The nation may no longer be glued to Downton Abbey on Sunday nights, but ITV have been enjoying another ratings hit with Endeavour, the ‘prequel’ to the immensely popular Inspector Morse series. And appearing as a younger version of the character made famous by John Thaw is the latest Liverpool actor to hit the big time, 33-year old Shaun Evans.
In the new series it’s 1965 and Morse, having left Oxford University before completing his degree, is a young detective constable. The character’s familiar psychological oddities – his prickly, solitary nature, unsuccessful love life and general inability to ‘fit in’ – are already present and if anything even more pronounced than in the later episodes. He’s also an opera buff with a flair for crosswords and is fast developing a taste for real ale.
As with the later programmes, the Oxford locations are all part of the appeal, with an added layer of atmospheric period detail: old-fashioned cars, buses and telephones, plus evocative references to “postal orders” and “the war”.
Several critics consider the series superior to the other Morse spin-off Lewis, where Kevin Whateley in the title role was saddled with some decidedly ropey scripts and in DS Hathaway had a wooden, uninteresting sidekick. In Endeavour the central partnership is much stronger: DI Thursday (played by the urbane Roger Allam) is an avuncular mentor, aware of Morse’s exceptional skills as a detective, tolerant of his quirks and sensitive to his loneliness, inviting him to join his family for some decent home cooking. He also has an enjoyably dry sense of humour, often exercised at the expense of their prissy, unimaginative boss, the ironically named Chief Superintendent Bright (Anton Lesser).
Another strength of Endeavour is that we also meet younger versions of other characters from the long-running Morse series, including Max the pathologist and Jim Strange, who in 1965 is a humble uniformed constable, but destined to become Morse’s superior officer. He’s already calling everyone ‘matey’ and we see the beginnings of his friendship with Morse: he’s one of the few policemen at the station willing to put up with his eccentricities and buy him a pint. Other nice touches have included non-speaking cameo roles for Colin Dexter – who wrote the original Morse novels and had similar walk-on parts in Morse – and appearances by John Thaw’s actress daughter Abigail.
Shaun Evans is excellent as the younger Morse – edgy, obsessive and very believable. The actor was born in Walton and educated at St Edward’s College, where he starred as Mr Briggs in a lower school production of Willy Russell’s Our Day Out. He still returns to Liverpool to visit his family (his father was a taxi driver, his mother a health service worker), but has said that once he’d completed his A levels at St Edward’s he felt the need to ‘move on’. He went to London, where he studied at the Guildhall School of Music and Drama.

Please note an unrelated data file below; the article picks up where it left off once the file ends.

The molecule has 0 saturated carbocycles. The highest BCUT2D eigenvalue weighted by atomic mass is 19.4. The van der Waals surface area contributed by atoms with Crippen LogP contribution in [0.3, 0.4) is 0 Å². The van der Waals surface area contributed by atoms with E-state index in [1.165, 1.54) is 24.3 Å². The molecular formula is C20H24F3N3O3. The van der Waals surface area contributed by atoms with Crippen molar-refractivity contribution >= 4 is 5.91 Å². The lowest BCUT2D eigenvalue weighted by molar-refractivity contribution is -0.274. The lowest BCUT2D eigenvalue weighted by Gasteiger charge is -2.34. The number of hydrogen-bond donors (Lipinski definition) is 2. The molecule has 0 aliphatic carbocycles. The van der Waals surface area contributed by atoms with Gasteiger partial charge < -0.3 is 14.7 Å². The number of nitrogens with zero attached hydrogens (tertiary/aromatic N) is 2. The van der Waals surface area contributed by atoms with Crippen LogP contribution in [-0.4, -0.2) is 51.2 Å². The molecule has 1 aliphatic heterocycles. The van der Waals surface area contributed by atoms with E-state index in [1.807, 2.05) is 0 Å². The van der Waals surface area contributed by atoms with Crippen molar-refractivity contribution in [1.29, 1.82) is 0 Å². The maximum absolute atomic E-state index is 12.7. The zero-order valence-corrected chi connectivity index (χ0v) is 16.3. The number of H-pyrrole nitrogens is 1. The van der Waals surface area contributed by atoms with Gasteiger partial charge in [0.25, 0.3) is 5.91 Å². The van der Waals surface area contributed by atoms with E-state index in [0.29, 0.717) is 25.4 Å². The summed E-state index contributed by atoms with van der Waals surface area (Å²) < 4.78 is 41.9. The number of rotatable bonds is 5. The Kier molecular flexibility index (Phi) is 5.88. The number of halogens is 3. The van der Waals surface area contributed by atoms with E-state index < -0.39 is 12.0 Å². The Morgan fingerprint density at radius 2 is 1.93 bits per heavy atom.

His first major role came in 2002, as a French teacher in the Channel 4 comedy drama series Teachers. Since then there have been many film and TV appearances. On television he’s been in Silk, Whitechapel and George Gently, while on the big screen he’s appeared with Bernard Hill in The Boys From County Clare and alongside Benedict Cumberbatch in Wreckers.
Before he was accepted for his role in Endeavour he had to gain the approval of Colin Dexter. He was impressed that Dexter seemed to know a lot about St Edward’s, asking him if particular teachers were still working there. Evans hadn’t read the Morse novels before he was approached about the part, but says he’s now a ‘massive fan’ of them. The character appeals to him because he’s ‘very human’ – someone who’s ‘flawed’ and ‘makes mistakes’.
Endeavour is a British-American co-production and Evans recently told Radio Times that when he went to the States to promote it, he toned down his Liverpudlian accent, adding ‘You’ve got to play the game, haven’t you?’ (Fellow Liverpool actor Ian Hart takes it a stage further – when he’s in the US he’ll often go the whole hog and adopt a fake American accent.)
There’s no word yet on whether there’ll be more series of Endeavour, but Evans says he’s ‘definitely’ up for it and, with Lewis thought to have finally reached the end of its long run, let’s hope ITV will decide the public’s continuing hunger for Morse-based
dramas needs to be satisfied.